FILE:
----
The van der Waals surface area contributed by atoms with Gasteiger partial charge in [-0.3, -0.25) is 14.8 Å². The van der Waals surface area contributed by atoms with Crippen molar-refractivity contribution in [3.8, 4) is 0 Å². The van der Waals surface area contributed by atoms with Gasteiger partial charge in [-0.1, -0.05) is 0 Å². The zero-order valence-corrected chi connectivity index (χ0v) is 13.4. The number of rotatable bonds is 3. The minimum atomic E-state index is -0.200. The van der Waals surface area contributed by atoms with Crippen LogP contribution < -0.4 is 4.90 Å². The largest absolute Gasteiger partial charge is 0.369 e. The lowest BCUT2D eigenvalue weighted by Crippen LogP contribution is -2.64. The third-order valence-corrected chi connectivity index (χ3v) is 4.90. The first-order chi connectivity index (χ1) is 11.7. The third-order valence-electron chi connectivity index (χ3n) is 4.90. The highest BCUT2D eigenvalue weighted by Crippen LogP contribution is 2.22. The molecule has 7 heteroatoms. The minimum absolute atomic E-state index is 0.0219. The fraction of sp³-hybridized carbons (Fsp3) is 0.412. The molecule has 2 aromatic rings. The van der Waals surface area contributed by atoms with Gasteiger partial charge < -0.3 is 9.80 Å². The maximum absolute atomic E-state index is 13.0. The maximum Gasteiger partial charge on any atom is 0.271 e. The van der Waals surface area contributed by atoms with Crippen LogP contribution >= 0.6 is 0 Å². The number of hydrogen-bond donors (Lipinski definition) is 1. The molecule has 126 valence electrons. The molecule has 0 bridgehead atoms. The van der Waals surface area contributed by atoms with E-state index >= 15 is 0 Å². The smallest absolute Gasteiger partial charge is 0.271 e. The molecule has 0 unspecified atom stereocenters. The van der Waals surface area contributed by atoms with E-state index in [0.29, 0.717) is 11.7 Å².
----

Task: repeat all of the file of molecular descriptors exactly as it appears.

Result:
The van der Waals surface area contributed by atoms with Gasteiger partial charge in [-0.3, -0.25) is 14.8 Å². The van der Waals surface area contributed by atoms with Crippen molar-refractivity contribution in [3.8, 4) is 0 Å². The van der Waals surface area contributed by atoms with Gasteiger partial charge in [-0.1, -0.05) is 0 Å². The zero-order valence-corrected chi connectivity index (χ0v) is 13.4. The number of rotatable bonds is 3. The minimum atomic E-state index is -0.200. The van der Waals surface area contributed by atoms with Crippen LogP contribution < -0.4 is 4.90 Å². The largest absolute Gasteiger partial charge is 0.369 e. The lowest BCUT2D eigenvalue weighted by Crippen LogP contribution is -2.64. The third-order valence-corrected chi connectivity index (χ3v) is 4.90. The first-order chi connectivity index (χ1) is 11.7. The third-order valence-electron chi connectivity index (χ3n) is 4.90. The highest BCUT2D eigenvalue weighted by Crippen LogP contribution is 2.22. The molecule has 7 heteroatoms. The minimum absolute atomic E-state index is 0.0219. The fraction of sp³-hybridized carbons (Fsp3) is 0.412. The molecule has 2 aromatic rings. The van der Waals surface area contributed by atoms with Gasteiger partial charge < -0.3 is 9.80 Å². The maximum absolute atomic E-state index is 13.0. The maximum Gasteiger partial charge on any atom is 0.271 e. The van der Waals surface area contributed by atoms with Crippen LogP contribution >= 0.6 is 0 Å². The number of hydrogen-bond donors (Lipinski definition) is 1. The molecule has 126 valence electrons. The molecule has 0 bridgehead atoms. The van der Waals surface area contributed by atoms with E-state index >= 15 is 0 Å². The smallest absolute Gasteiger partial charge is 0.271 e. The molecule has 0 unspecified atom stereocenters. The van der Waals surface area contributed by atoms with E-state index in [0.29, 0.717) is 11.7 Å².